"How will they respond?'' I asked.

Shaw, on Luck: "You saw the USC game this year. Andrew threw an interception in the fourth quarter that they returned for a touchdown to put them up, and then we had to respond. He went to everybody on the offense on the sideline. His message was the same up and down the sideline: 'We have no choice here. We're going to take the ball downfield and score, and we're gonna win.' He drove them to the tying touchdown, and we won in overtime. That's who he is. He will not accept failure, in anything. Wherever he goes, he will have a drive to succeed. And when he gets picked, all the extraneous stuff, he'll do what he has to do.

"But all the stuff he can't control, I guarantee you he won't worry about it. He's a guy who will have faith in his coaches. I can't tell you how smart he is. I used to tell him, 'OK, take the stuff you don't want out of this game plan. Kill the plays you don't like.' He hated that. HATED it. The way he knows football, the coach coaches, and he plays. So wherever he goes, he's going to master what is in his control, and he's going to forget everything else. It's not his job.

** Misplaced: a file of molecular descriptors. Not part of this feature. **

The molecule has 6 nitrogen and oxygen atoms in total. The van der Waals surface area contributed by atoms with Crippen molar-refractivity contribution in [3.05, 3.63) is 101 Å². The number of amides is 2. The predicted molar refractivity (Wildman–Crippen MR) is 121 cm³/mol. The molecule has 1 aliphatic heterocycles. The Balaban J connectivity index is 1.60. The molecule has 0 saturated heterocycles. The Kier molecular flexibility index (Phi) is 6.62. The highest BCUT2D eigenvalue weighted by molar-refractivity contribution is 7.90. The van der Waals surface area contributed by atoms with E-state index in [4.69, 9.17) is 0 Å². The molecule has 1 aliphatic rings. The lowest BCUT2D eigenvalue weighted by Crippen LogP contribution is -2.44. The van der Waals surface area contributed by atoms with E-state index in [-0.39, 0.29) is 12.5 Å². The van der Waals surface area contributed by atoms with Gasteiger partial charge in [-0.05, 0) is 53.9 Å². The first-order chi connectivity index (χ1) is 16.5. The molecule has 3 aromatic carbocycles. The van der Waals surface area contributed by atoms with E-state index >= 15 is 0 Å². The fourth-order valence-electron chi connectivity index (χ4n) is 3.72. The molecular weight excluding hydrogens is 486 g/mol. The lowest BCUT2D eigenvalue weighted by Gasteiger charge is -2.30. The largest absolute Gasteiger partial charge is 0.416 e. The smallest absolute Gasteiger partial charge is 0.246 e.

"One other thing: I remember early on at Stanford, I told him one time, 'Andrew, this is your huddle, take charge of the huddle.' He looked at me and said, 'Coach, before that can be my huddle, I have to earn it. I don't want it handed to me.' That is how he will approach the NFL -- like whatever he gets, he'll earn. The position is about finding completions, about moving the offense. You watch how he played, how he checked down, how he always found the open receiver. He will have no ego about throwing the ball deep or throwing it short. He'll be throwing for completions.''
Briles, on Griffin: "The thing about Robert is he's a football player. Some of his happiest times are not when he's done something great himself, but when he's done something for a teammate. You ask him about our bowl game against Washington this year, and he'll tell you the play he loved was making a block downfield to spring our ballcarrier. That's what his new team will realize about him. It's not about the stats, or the fame. It's about elevating the team any way he can.